NE: In June you were on familiaris­ation visits to //Kharas, Hardap, Omaheke, Otjozondju­pa and Kunene regions. What have you found?

EN: I started in March 2020 and as you know shortly thereafter the Covid-19 pandemic struck. My orientatio­n was therefore part of what has become the new normal. After the lockdown, I requested from our executive director and was granted permission to conduct familiaris­ation visits to our regional offices and meet with our stakeholde­rs and to assess the situation of rural water supply and sanitation across the country. I was accompanie­d by resourcefu­l colleagues of DWSSC, namely an engineer and administra­tive experts to assist in addressing issues in various regions and communitie­s.

Our first such visit was to the Bondelswar­ts Traditiona­l Authority in the Karasburg constituen­cy after making a courtesy call to the governor of //Kharas region. We also met with traditiona­l authoritie­s from Berseba, Bethanie, Vaalgras and Blouwes. Their valuable input was an excellent guide to how we should respond to the challenges of water supply and sanitation coordinati­on in their communitie­s.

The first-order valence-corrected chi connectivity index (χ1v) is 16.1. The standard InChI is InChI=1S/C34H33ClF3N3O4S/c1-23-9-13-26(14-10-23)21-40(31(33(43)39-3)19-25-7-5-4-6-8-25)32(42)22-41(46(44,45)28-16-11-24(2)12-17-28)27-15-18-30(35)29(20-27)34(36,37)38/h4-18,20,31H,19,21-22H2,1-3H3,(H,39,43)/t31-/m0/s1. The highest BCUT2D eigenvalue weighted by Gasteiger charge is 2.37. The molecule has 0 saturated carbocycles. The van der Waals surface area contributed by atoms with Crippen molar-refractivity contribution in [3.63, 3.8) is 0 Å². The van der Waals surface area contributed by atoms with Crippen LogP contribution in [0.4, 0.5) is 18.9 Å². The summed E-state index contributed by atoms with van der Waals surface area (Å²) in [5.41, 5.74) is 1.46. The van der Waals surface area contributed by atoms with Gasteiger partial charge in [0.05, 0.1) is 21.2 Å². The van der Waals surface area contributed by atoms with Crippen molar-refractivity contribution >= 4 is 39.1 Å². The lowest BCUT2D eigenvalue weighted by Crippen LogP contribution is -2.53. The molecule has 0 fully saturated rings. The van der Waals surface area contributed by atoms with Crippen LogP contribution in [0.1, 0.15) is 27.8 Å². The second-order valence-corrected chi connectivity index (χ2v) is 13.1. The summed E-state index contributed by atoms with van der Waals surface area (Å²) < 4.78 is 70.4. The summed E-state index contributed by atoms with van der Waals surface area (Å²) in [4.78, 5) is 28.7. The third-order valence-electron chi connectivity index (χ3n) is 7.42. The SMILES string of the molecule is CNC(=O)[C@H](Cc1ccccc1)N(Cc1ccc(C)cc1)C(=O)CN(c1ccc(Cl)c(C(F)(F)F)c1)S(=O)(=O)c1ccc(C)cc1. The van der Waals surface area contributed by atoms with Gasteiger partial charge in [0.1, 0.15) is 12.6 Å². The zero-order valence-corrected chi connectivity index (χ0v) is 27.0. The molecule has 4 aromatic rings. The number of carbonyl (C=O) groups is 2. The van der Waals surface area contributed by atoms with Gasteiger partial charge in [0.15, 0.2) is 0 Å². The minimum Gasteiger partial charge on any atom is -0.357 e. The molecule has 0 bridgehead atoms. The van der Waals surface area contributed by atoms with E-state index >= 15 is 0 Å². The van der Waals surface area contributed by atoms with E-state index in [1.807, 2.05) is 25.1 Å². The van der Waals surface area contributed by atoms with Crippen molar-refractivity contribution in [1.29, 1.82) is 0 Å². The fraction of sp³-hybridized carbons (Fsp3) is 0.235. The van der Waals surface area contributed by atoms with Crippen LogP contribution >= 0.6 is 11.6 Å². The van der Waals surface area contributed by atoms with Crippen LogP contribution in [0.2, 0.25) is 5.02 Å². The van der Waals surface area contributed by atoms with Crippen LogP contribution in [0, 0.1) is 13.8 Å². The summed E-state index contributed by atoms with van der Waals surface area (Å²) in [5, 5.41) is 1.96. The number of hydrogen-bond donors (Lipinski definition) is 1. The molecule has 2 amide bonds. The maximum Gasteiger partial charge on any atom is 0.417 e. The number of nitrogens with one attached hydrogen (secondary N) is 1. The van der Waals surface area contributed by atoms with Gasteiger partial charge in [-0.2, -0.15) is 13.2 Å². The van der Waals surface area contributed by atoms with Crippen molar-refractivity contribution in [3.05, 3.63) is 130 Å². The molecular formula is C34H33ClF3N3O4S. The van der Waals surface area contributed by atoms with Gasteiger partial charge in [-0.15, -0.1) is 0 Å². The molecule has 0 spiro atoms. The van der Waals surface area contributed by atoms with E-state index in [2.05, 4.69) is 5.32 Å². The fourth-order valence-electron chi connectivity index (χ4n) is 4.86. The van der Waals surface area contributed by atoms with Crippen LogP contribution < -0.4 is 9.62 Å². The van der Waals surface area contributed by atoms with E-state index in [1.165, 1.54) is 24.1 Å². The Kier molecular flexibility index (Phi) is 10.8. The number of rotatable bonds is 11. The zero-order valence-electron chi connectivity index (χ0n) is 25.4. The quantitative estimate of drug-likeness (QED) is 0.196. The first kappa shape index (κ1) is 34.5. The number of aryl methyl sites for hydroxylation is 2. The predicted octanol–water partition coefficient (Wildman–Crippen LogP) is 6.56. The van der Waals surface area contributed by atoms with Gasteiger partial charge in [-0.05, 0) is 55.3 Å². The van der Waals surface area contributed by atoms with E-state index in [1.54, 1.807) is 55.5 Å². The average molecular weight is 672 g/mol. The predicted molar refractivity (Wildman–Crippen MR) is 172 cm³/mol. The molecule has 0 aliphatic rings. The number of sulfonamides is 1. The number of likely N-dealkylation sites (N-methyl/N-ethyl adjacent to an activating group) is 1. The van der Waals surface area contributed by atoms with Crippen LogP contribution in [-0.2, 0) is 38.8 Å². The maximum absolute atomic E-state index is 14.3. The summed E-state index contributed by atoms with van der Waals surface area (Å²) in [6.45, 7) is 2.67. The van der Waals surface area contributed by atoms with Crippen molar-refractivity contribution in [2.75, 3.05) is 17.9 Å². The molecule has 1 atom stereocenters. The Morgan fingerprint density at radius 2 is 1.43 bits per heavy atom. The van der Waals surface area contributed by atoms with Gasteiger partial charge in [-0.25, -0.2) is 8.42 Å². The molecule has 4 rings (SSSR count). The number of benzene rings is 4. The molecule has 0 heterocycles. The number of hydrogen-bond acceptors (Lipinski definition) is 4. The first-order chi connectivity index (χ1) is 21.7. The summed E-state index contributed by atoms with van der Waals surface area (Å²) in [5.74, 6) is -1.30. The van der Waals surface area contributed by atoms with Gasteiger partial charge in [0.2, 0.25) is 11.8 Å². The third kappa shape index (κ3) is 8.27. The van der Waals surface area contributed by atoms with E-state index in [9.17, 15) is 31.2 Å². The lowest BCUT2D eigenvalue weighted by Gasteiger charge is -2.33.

We found that a lot has been done in terms of government investment in the water sector. We also found that there are a lot of areas for improvemen­t, especially in terms of further support for procuremen­t of materials, for maintenanc­e of existing infrastruc­ture, provision of transport and coordinati­on in terms of sharing of expertise by various constituen­cies and regions. We also found that regional councils are providing valuable support in the supply of water to rural communitie­s. This is particular­ly so because DWSSC is a decentrali­sed function to regional councils.